This sort of thing is going on right now up at CSH. There's an internet enabled vending machine, called drink, that was designed and built by students up at CSH. It uses a debit system to get drinks, and has ways to remotely get status on the machine as well drop drinks (with a time delay for getting to the machine just as the drink drops). It was created sometime in the early 80's, and was accessible via a local network (originally using a serial connection to a networked machine), although indirectly (through user's accounts) it could be accessed from anywhere on the internet. It has gone through many revisions, and sometime in the early 90's it became directly accessible from anywhere on the internet via several different interfaces (including Xdrink) Well, someone contacted CSH with a "cease-and-desist" notice, saying that they have a patent on internet-enabled vending machines. More complete details are available at It appears the patent dates from around 1995, which is many years after CSH internet-enabled their vending machine. The idea had been widely publicised prior to 1995, so even by patent laws, it is "prior art". Will this make a difference? I don't know. It depends upon what kind of legal support CSH can get to fight the case. Money is one thing CSH does not have much of, being a student-run organization. It would be terrible for a corporation to take away something that the students designed and implemented because of enforcement of a patent that came later.

Patent law technically covers the case just mentioned, but of course all of the red tape and expenses involved could make it hard to prove "prior art" if you're not part of a large corporation. To at least have a chance at proving it, some people have published their ideas in trade magazines (some companies do this rather than getting patents, or as a first step before getting a patent-- usually, they pick a magazine with as small of a circulation as possible, so that the idea isn't very widely spread). But what about people who come up with ideas independently, but after (or around the same time) as the 'original' discovery?

I certainly feel that people have the right to sell their ideas, and to charge whatever they want for them. People have the right, of course, to not pay for those ideas if the cost is too high. The problem here is when people did not get ideas from the 'original' source. If someone comes up with an idea on their own, why should they have to pay someone else to use it? What makes this very difficult is the fact that there's no sure-fire way to track the path of ideas. Someone could easily "steal" an idea from someone else, and claim they came up with it themselves. There's also no way to erase the the thought once someone has been exposed to it. Imagine a transaction like the following:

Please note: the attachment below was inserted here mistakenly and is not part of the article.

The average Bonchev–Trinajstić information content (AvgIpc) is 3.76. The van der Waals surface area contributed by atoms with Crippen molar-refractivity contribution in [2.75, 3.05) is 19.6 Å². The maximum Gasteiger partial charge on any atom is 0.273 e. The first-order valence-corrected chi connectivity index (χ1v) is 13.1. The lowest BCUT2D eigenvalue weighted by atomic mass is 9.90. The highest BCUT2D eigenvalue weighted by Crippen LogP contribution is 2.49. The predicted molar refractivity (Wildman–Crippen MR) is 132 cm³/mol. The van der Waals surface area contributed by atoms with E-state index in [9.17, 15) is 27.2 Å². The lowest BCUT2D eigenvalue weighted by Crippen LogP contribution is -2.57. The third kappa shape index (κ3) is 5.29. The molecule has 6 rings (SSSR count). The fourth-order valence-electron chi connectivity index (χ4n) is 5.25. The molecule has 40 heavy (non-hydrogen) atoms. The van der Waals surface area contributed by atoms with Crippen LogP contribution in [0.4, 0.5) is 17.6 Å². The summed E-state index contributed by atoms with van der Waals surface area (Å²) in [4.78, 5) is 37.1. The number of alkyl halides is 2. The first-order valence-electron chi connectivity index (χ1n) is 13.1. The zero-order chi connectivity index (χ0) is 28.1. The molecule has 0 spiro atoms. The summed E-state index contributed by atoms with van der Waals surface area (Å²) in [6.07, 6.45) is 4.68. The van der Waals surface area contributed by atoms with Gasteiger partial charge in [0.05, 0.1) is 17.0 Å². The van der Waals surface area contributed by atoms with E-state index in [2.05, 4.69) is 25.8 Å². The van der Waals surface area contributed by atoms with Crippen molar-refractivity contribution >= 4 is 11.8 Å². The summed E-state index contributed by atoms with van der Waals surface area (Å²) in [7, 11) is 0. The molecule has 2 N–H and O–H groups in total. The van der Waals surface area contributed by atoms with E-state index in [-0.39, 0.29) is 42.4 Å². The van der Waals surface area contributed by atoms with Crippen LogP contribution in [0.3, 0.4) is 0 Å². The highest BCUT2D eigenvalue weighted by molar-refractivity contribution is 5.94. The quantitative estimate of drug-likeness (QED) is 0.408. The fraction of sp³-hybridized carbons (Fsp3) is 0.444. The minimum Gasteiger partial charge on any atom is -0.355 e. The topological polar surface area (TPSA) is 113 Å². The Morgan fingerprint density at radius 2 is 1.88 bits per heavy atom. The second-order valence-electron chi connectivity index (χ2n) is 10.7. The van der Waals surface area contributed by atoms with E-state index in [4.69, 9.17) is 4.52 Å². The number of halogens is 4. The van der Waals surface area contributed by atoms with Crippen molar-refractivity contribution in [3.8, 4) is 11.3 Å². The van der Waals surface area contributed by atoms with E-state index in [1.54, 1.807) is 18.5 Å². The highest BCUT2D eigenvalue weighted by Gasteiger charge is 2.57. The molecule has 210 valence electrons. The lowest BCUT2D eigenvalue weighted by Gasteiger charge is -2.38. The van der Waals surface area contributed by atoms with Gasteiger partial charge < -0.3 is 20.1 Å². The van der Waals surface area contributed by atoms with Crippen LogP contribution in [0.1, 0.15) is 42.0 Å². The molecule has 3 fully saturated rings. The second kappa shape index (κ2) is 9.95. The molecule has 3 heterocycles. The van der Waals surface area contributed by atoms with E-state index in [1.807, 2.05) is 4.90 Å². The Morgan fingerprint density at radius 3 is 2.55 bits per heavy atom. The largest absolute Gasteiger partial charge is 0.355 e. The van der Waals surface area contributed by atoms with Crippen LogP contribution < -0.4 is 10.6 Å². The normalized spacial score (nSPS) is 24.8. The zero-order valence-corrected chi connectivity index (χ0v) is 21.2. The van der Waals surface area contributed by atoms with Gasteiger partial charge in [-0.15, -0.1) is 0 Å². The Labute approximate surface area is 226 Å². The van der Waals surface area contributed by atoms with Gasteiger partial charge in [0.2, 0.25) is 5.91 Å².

And then B goes off and uses the idea anyway. With physical merchandise, you can try it out and return it if it's not what you want. With ideas, you can't, except through patent enforcement that says that even if you have it, no one can use it without permission from the originator.

Where am I going with all this? I'm not entirely sure. I don't like the system as it stands, because it's unfair to the small indepdendent researchers and inventors. It puts them in a situation where they could end up unable to use their own work. It forces them to join large corporations to continue their work with legal protection.

Without the patent system, however, people could freely steal each others ideas and the original discoverer of the idea might never even make any profit.

What is needed is some system whereby the source for each idea can be easily tracked, and compensation can be assigned accordingly in an amount proportional to the profit gained from the use of the idea.

(this is an onging train of thought which I will add more to later)